Latin Cuisine: Beyond the Taco
You don’t need a passport to explore Latin cuisine—just an appetite and a sense of adventure
Latin food is a robust and flavorful cuisine that extends far beyond the taco and burrito: cachapas from Venezuela, empanadas from Argentina, pupusas from El Salvador, Mexican tortas—it’s comfort food with a hint (and sometimes more than a hint) of spice. You don’t have to wait for a festival or a special invitation, and don’t be discouraged if you don’t speak Spanish: most of the menus in Charlotte restaurants include English, and there’s almost always a server ready to help explain unfamiliar food. When you’re ready to fork into some authentic Latin American fare, start with these must-try dishes, whose provenance spans from Argentina to Ecuador, Honduras to Venezuela—and are increasingly becoming part of Southern culture. ¡Buen provecho!
A Piece of Havana | Cuba
11126 S. Tryon St., Ste. A-C, 704-588-7883
For an authentic taste of a forbidden country, head south to A Piece of Havana in Steele Creek and order the ropa vieja, a popular Cuban braised beef stew. A generous portion of the tender, shredded beef arrives in a flavorful tomato-based sauce, along with two sides—opt for the arroz blanco to help soak up the sauce and the restaurant’s crunchy, slightly spicy Cuban-style green beans. Then wash it all down with Ironbeer, a Cuban soft drink that tastes like a mix between gingery root beer and cream soda.
A Piece of Havana
A Steele Creek restaurant offers a glimpse into the food—and soul—of Cuba
Belkis Plasencia grew up in Cuba and came to the United States as an adult, first to Florida, and finally to Charlotte, where she wanted to open a family business. “But not something boring, like a dry cleaner’s,” she says.
Plasencia settled on a restaurant that would celebrate her heritage, and got to work making it the kind of place where she thought people would want to relax, eat, and take in a little slice of Cuba in the South. She called it A Piece of Havana and filled it with Cuban mementos: framed cigar leaves and beautiful images of her home country, plus a large mural on one wall painted by an artist from Havana. She chose everything carefully, from the bar, which was built by one of her partners, to the leather Cuban-style chairs stamped with the name of the restaurant. “I love this place from one end to the other,” she says.
The food is another labor of love: the menu includes all of Plasencia’s favorites from her native Cuba, such as churrasco Cubano, a Cuban skirt steak with chimichurri sauce, and rabo encendido, stewed oxtail. But her favorite dish, and the one she could eat every day, is camarones al ajillo, sautéed shrimp in garlic sauce—always with a side of plantains.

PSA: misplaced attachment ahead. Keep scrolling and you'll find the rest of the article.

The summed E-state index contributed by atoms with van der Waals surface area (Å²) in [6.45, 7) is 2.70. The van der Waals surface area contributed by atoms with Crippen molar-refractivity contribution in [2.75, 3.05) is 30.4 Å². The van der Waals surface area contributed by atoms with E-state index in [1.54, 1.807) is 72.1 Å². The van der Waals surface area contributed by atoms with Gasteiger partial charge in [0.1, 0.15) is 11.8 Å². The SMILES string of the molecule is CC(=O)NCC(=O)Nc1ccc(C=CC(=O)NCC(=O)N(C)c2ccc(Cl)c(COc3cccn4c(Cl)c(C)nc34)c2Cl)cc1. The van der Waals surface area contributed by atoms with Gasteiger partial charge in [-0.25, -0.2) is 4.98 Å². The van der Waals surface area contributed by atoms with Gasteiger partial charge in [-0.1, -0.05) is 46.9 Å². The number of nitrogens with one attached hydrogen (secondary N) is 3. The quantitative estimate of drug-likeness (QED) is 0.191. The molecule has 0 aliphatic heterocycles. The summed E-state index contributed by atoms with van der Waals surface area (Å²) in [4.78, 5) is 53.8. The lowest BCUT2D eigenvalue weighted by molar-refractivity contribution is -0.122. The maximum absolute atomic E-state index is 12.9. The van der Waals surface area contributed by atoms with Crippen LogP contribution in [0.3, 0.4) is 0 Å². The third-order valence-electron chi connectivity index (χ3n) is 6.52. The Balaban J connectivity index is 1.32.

To give the restaurant a lighthearted, festive atmosphere, Plasencia also incorporates a few other Cuban favorites into A Piece of Havana. There’s always live music on Wednesdays, Fridays, and Saturdays, and every November, to celebrate the restaurant’s anniversary, the restaurant hosts a Cuban festival, complete with performances by Tropicana-style dancers and a pig roast.
“You have to love what you’re doing,” she says. —A. A.
Café Fiesta | Colombia
1520 South Blvd., 704-372-2868; 3700 Avenue of the Carolinas, Fort Mill (inside Plaza Fiesta), 704-779-4847
A Colombian take on the fruit cocktail, salpicon is made with a watermelon-juice-and-water base and is mixed with a mishmash of fruit including pineapple, strawberries, and mango. Served that way, it’s already as much of a dessert as it is a drink—but you can take it to a whole new level by adding a scoop of strawberry ice cream to the bottom and a drizzle of condensed milk on top. It’s decadent, yes, but also refreshing.
Che Gaucho | Argentina
4724 Old Pineville Rd., 704-522-0607
This small Argentine/Uruguayan restaurant boasts an impressive offering of authentic selections—including a large variety of meats. Opt for the asado de tira y chorizo Argentinos, which includes Argentine-style beef short ribs topped with chimichurri sauce, and a mild, dense chorizo sausage that’s a blend of beef and pork. Unlike typical short ribs, the Argentine version is similar to a thin, seared flank steak. The dish comes with two light sides: a salad of lettuce, tomato, onion, and a light oil dressing, plus ensalada rusa, a classic Latin American potato salad made with potatoes, carrots, peas, celery, onion, and mayonnaise.
¡Fiesta!: Next month, two annual Charlotte events showcase the diversity of Latin American cuisine.
Taste of the World (October 4) puts visitors on buses to explore restaurants—Latin and others—along Central Avenue and elsewhere in Charlotte’s notably multicultural east side.
Festival Latino Americano takes over the elegant Symphony Park at SouthPark Mall (October 14) with a daylong program of music, crafts, and food that attracts more than 20,000 visitors.
Cocina Latina | Mexico
5135 Albemarle Rd., 704-531-5757
The torta, a popular Mexican sub sandwich, is held together by a gooey concoction of mozzarella cheese, mayonnaise, and black bean purée. At Cocina Latina, it’s stuffed between crusty slices of bread along with a generous portion of tender marinated steak (or chicken, pork, or chorizo), lettuce, tomato, avocado, and pickled carrots, plus jalapeño peppers and onions for a slight spicy kick.
Copán Restaurant | Honduras
3607 N. Sharon Amity Rd., 704-603-3193
Ancient Mayans built the city of Copán more than 1,500 years ago in what is now Honduras—it’s a grand name for this modest Honduran restaurant in east Charlotte. Try the baleada, a fluffy, warm griddled tortilla wrapped around beans. Or even better, dig into the Honduran enchilada, which is not at all like Mexican enchiladas, but rather a crispy, flat tostada topped with ground meat, lettuce, cheese, half of a hard-boiled egg and a savory—not spicy—sauce.